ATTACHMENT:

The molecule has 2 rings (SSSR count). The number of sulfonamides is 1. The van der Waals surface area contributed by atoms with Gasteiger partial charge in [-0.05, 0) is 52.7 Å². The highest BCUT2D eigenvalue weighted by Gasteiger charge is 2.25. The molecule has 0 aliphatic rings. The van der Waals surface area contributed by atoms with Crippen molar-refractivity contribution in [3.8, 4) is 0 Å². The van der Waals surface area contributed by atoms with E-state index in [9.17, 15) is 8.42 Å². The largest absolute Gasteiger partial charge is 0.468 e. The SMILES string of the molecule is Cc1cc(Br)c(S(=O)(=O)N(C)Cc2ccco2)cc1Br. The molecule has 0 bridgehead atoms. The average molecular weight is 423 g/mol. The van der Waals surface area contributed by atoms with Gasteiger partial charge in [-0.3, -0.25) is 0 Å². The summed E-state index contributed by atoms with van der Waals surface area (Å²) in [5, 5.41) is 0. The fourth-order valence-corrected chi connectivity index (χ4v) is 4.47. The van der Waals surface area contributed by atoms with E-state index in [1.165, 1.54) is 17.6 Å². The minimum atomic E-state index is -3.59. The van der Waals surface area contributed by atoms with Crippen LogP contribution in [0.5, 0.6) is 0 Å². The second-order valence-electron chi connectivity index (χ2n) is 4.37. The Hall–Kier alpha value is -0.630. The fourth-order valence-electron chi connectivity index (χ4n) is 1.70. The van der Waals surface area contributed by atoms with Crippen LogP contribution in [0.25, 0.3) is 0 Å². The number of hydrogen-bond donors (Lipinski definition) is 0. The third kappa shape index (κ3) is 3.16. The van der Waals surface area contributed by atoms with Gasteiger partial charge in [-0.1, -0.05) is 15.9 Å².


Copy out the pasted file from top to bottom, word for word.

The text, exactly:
The molecule has 2 rings (SSSR count). The number of sulfonamides is 1. The van der Waals surface area contributed by atoms with Gasteiger partial charge in [-0.05, 0) is 52.7 Å². The highest BCUT2D eigenvalue weighted by Gasteiger charge is 2.25. The molecule has 0 aliphatic rings. The van der Waals surface area contributed by atoms with Crippen molar-refractivity contribution in [3.8, 4) is 0 Å². The van der Waals surface area contributed by atoms with E-state index in [9.17, 15) is 8.42 Å². The largest absolute Gasteiger partial charge is 0.468 e. The SMILES string of the molecule is Cc1cc(Br)c(S(=O)(=O)N(C)Cc2ccco2)cc1Br. The molecule has 0 bridgehead atoms. The average molecular weight is 423 g/mol. The van der Waals surface area contributed by atoms with Gasteiger partial charge in [-0.3, -0.25) is 0 Å². The summed E-state index contributed by atoms with van der Waals surface area (Å²) in [5, 5.41) is 0. The fourth-order valence-corrected chi connectivity index (χ4v) is 4.47. The van der Waals surface area contributed by atoms with E-state index in [1.165, 1.54) is 17.6 Å². The minimum atomic E-state index is -3.59. The van der Waals surface area contributed by atoms with Crippen LogP contribution in [0.5, 0.6) is 0 Å². The second-order valence-electron chi connectivity index (χ2n) is 4.37. The Hall–Kier alpha value is -0.630. The fourth-order valence-electron chi connectivity index (χ4n) is 1.70. The van der Waals surface area contributed by atoms with Crippen LogP contribution in [0.25, 0.3) is 0 Å². The number of hydrogen-bond donors (Lipinski definition) is 0. The third kappa shape index (κ3) is 3.16. The van der Waals surface area contributed by atoms with Gasteiger partial charge in [-0.1, -0.05) is 15.9 Å².